The Triumph of the Defeated
There is a video by Fr. Fernando Armellini with English subtitles
commenting on today’s Gospel reading:
“Then Pilate had Jesus taken away and scourged. The soldiers also twisted thorns into a crown and put it on his head. They threw a cloak of royal purple around his shoulders; and they began coming up to him and saluting him, ‘Hail king of the Jews’ and they struck him on the face” (Jn 19:1-3).
How come Jesus does not react as he did when he was struck by the servant of the high priest (Jn 18:23)?
The enthronement of a mock-king was a well-known game in antiquity. A prisoner who was to be executed after a few days was clothed in the regalia and treated as an emperor. A cruel mockery put into action against Jesus.
In the scene described by John, there are all the elements that characterize the enthronization of an emperor: the crown, the purple cloak, and the acclamation.
It is a parody of kingship and Jesus accepts it because it shows in a more explicit way what his judgment is on the display of power and the pursuit of glory of this world. To aspire to sit on a throne in order to receive honors and bows is for him a farce even though, unfortunately, is the most common and grotesque comedy played by people.
In the final stage of the process (Jn 19:12-16), Pilate takes Jesus outside and made him sit down on a high platform. It is midday and the sun is at its zenith when in front of all the people Pilate, pointing to Jesus crowned with thorns and covered with a purple robe, proclaims: “Behold your King.” It’s the time of enthronement; it is the presentation of the ruler of the new kingdom, the kingdom of God.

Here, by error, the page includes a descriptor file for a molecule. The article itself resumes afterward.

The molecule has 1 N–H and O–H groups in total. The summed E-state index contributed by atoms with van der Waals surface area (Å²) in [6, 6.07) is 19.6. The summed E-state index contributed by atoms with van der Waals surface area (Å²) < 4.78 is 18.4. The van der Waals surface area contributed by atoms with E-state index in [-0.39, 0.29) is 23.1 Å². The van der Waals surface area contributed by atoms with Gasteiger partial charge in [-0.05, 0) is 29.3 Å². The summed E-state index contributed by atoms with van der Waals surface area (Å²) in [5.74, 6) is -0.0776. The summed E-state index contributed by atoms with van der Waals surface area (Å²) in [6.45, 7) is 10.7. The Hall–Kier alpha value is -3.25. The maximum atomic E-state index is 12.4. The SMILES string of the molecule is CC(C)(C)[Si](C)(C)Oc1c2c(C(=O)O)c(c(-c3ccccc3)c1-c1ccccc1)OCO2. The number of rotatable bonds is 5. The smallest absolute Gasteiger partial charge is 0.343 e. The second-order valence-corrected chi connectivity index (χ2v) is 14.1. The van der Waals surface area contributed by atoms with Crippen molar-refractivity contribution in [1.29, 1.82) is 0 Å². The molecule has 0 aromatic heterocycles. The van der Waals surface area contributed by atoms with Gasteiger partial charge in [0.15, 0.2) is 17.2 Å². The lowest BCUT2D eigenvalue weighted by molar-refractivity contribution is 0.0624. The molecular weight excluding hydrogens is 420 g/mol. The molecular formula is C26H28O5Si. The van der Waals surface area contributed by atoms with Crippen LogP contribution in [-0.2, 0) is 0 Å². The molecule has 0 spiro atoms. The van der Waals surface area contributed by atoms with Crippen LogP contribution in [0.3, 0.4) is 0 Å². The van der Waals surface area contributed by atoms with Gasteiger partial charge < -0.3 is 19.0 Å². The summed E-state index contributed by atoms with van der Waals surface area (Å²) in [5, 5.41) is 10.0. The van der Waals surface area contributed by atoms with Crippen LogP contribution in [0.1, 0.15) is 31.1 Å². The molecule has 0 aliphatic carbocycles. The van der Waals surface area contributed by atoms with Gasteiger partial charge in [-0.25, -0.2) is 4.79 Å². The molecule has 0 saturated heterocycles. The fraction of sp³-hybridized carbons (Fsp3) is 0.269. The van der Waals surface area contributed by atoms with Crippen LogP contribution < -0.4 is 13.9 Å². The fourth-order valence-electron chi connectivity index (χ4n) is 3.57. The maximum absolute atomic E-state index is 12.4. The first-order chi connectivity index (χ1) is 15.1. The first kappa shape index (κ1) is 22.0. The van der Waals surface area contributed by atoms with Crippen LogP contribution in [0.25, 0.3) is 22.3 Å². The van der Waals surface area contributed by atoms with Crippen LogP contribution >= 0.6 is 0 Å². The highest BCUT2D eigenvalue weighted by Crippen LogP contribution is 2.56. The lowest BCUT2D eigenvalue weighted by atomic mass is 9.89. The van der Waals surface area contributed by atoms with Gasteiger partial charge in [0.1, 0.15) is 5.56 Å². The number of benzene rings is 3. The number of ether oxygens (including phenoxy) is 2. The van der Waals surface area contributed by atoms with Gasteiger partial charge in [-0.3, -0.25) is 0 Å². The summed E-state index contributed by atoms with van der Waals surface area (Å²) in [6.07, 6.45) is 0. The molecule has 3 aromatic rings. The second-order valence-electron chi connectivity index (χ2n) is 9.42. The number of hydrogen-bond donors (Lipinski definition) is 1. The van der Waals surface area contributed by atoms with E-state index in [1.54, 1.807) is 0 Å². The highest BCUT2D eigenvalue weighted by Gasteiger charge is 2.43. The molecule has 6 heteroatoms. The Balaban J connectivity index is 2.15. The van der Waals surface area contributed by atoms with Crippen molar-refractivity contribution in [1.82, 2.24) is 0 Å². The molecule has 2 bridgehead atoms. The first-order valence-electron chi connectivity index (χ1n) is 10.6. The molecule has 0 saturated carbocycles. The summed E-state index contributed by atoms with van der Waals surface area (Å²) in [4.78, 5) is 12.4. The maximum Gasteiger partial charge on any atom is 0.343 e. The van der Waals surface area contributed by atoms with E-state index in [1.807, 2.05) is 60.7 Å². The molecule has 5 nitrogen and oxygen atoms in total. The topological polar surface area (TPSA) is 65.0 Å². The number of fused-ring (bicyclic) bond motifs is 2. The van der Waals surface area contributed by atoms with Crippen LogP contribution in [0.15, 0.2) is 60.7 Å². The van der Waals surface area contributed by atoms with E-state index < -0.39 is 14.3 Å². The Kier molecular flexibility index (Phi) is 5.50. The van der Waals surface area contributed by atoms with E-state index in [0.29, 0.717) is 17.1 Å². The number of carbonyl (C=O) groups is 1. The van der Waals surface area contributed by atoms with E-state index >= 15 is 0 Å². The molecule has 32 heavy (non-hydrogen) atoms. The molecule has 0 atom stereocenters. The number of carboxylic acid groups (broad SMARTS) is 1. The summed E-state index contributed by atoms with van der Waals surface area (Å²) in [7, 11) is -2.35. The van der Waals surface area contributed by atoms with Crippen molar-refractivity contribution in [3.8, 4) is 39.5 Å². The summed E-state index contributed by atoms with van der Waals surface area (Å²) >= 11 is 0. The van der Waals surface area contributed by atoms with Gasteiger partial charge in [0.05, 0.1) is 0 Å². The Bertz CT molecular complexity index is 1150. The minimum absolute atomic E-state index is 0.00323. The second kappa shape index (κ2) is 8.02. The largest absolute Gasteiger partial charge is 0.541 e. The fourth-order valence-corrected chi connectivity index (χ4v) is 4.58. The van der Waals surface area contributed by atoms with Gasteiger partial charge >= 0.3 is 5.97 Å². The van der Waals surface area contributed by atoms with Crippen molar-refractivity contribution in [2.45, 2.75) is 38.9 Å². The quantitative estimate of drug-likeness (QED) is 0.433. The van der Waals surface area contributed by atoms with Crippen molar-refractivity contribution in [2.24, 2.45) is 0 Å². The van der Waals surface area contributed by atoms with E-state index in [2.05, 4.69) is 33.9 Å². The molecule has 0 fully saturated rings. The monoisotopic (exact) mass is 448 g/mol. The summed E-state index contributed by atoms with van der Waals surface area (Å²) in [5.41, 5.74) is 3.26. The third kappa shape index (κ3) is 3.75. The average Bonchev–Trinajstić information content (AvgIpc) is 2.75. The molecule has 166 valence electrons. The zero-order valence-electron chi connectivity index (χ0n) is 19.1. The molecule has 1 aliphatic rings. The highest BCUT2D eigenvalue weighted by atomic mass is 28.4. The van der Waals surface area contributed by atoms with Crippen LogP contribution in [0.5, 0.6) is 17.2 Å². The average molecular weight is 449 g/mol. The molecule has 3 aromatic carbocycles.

For the Jews, the proposal is so absurd as to be provocative. They furiously react with an indignant rejection: “Take him away, crucify him!” (Jn 19:15). A king like him they don’t even want to see; he disappoints all expectations; it is an insult to common sense.
Jesus is there, at the top, for all to contemplate, lit by the sun shining in all its glory; he is silent, does not add a word because he has already explained everything. He waits for everyone to rule and make their choice.
One can bet on the greatness, the majesty of this world, or follow him, giving up all goods and preferring defeat for love. The success or failure of a life depends on this choice.
To internalize the message, we repeat:
“Who becomes servant of the brothers and sisters reigns with Christ.”